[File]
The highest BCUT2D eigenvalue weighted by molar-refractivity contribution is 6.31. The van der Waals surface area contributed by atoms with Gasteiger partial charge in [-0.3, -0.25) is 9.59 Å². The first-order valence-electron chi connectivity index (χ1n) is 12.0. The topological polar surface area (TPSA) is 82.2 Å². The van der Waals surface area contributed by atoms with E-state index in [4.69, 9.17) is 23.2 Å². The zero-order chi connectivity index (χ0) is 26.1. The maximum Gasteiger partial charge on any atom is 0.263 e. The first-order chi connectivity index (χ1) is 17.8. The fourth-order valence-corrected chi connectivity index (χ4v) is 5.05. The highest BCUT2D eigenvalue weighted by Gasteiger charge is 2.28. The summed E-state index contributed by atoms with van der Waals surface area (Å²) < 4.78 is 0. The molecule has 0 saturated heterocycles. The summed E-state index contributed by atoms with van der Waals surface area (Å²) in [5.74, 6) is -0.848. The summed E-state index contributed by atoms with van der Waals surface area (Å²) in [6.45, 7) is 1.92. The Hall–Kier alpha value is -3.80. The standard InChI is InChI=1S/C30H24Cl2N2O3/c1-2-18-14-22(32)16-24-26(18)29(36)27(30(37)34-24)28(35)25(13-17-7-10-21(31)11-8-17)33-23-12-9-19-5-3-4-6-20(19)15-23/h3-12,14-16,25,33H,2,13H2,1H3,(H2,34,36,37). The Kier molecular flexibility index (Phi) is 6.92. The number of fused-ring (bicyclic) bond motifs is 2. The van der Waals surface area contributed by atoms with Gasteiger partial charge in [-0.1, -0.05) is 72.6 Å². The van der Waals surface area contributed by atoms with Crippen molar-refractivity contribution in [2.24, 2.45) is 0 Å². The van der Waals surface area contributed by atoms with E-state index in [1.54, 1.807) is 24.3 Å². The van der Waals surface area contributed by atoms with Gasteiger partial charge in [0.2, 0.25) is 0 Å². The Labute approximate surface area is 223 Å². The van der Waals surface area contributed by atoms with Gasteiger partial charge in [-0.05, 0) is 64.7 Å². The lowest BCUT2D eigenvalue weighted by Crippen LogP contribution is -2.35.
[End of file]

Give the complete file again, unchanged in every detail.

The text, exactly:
The highest BCUT2D eigenvalue weighted by molar-refractivity contribution is 6.31. The van der Waals surface area contributed by atoms with Gasteiger partial charge in [-0.3, -0.25) is 9.59 Å². The first-order valence-electron chi connectivity index (χ1n) is 12.0. The topological polar surface area (TPSA) is 82.2 Å². The van der Waals surface area contributed by atoms with E-state index in [4.69, 9.17) is 23.2 Å². The zero-order chi connectivity index (χ0) is 26.1. The maximum Gasteiger partial charge on any atom is 0.263 e. The first-order chi connectivity index (χ1) is 17.8. The fourth-order valence-corrected chi connectivity index (χ4v) is 5.05. The highest BCUT2D eigenvalue weighted by Gasteiger charge is 2.28. The summed E-state index contributed by atoms with van der Waals surface area (Å²) < 4.78 is 0. The molecule has 0 saturated heterocycles. The summed E-state index contributed by atoms with van der Waals surface area (Å²) in [5.74, 6) is -0.848. The summed E-state index contributed by atoms with van der Waals surface area (Å²) in [6.45, 7) is 1.92. The Hall–Kier alpha value is -3.80. The standard InChI is InChI=1S/C30H24Cl2N2O3/c1-2-18-14-22(32)16-24-26(18)29(36)27(30(37)34-24)28(35)25(13-17-7-10-21(31)11-8-17)33-23-12-9-19-5-3-4-6-20(19)15-23/h3-12,14-16,25,33H,2,13H2,1H3,(H2,34,36,37). The Kier molecular flexibility index (Phi) is 6.92. The number of fused-ring (bicyclic) bond motifs is 2. The van der Waals surface area contributed by atoms with Gasteiger partial charge in [-0.1, -0.05) is 72.6 Å². The van der Waals surface area contributed by atoms with Crippen molar-refractivity contribution in [2.24, 2.45) is 0 Å². The van der Waals surface area contributed by atoms with E-state index in [1.54, 1.807) is 24.3 Å². The van der Waals surface area contributed by atoms with Gasteiger partial charge in [0.2, 0.25) is 0 Å². The Labute approximate surface area is 223 Å². The van der Waals surface area contributed by atoms with Gasteiger partial charge in [-0.05, 0) is 64.7 Å². The lowest BCUT2D eigenvalue weighted by Crippen LogP contribution is -2.35.